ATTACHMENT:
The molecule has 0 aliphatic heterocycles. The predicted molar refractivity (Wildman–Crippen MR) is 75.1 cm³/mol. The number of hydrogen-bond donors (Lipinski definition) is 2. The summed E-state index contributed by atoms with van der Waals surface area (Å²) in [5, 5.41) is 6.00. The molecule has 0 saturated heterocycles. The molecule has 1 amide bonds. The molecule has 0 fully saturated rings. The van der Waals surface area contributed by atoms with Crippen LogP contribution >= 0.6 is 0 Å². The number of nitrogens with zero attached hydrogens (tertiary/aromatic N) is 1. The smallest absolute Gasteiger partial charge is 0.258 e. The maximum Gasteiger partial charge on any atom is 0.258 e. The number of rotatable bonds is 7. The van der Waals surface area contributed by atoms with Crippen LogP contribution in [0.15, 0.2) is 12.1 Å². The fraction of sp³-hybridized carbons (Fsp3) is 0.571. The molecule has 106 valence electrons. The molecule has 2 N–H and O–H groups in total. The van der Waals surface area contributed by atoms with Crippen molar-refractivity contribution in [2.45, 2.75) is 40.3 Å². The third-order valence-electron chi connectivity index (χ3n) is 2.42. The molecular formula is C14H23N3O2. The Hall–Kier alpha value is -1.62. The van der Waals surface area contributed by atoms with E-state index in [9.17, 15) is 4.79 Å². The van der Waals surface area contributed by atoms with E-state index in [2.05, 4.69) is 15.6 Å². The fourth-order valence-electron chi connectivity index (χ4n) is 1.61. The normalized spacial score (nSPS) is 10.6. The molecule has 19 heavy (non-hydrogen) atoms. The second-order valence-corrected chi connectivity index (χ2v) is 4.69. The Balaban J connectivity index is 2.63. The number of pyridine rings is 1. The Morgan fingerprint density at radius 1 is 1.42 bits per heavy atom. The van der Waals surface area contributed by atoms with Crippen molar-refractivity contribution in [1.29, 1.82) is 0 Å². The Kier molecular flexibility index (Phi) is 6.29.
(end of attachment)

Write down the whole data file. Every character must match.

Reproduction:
The molecule has 0 aliphatic heterocycles. The predicted molar refractivity (Wildman–Crippen MR) is 75.1 cm³/mol. The number of hydrogen-bond donors (Lipinski definition) is 2. The summed E-state index contributed by atoms with van der Waals surface area (Å²) in [5, 5.41) is 6.00. The molecule has 0 saturated heterocycles. The molecule has 1 amide bonds. The molecule has 0 fully saturated rings. The van der Waals surface area contributed by atoms with Crippen LogP contribution >= 0.6 is 0 Å². The number of nitrogens with zero attached hydrogens (tertiary/aromatic N) is 1. The smallest absolute Gasteiger partial charge is 0.258 e. The maximum Gasteiger partial charge on any atom is 0.258 e. The number of rotatable bonds is 7. The van der Waals surface area contributed by atoms with Crippen LogP contribution in [0.15, 0.2) is 12.1 Å². The fraction of sp³-hybridized carbons (Fsp3) is 0.571. The molecule has 106 valence electrons. The molecule has 2 N–H and O–H groups in total. The van der Waals surface area contributed by atoms with Crippen molar-refractivity contribution in [2.45, 2.75) is 40.3 Å². The third-order valence-electron chi connectivity index (χ3n) is 2.42. The molecular formula is C14H23N3O2. The Hall–Kier alpha value is -1.62. The van der Waals surface area contributed by atoms with E-state index in [9.17, 15) is 4.79 Å². The van der Waals surface area contributed by atoms with E-state index in [2.05, 4.69) is 15.6 Å². The fourth-order valence-electron chi connectivity index (χ4n) is 1.61. The normalized spacial score (nSPS) is 10.6. The molecule has 19 heavy (non-hydrogen) atoms. The second-order valence-corrected chi connectivity index (χ2v) is 4.69. The Balaban J connectivity index is 2.63. The number of pyridine rings is 1. The Morgan fingerprint density at radius 1 is 1.42 bits per heavy atom. The van der Waals surface area contributed by atoms with Crippen molar-refractivity contribution in [1.29, 1.82) is 0 Å². The Kier molecular flexibility index (Phi) is 6.29.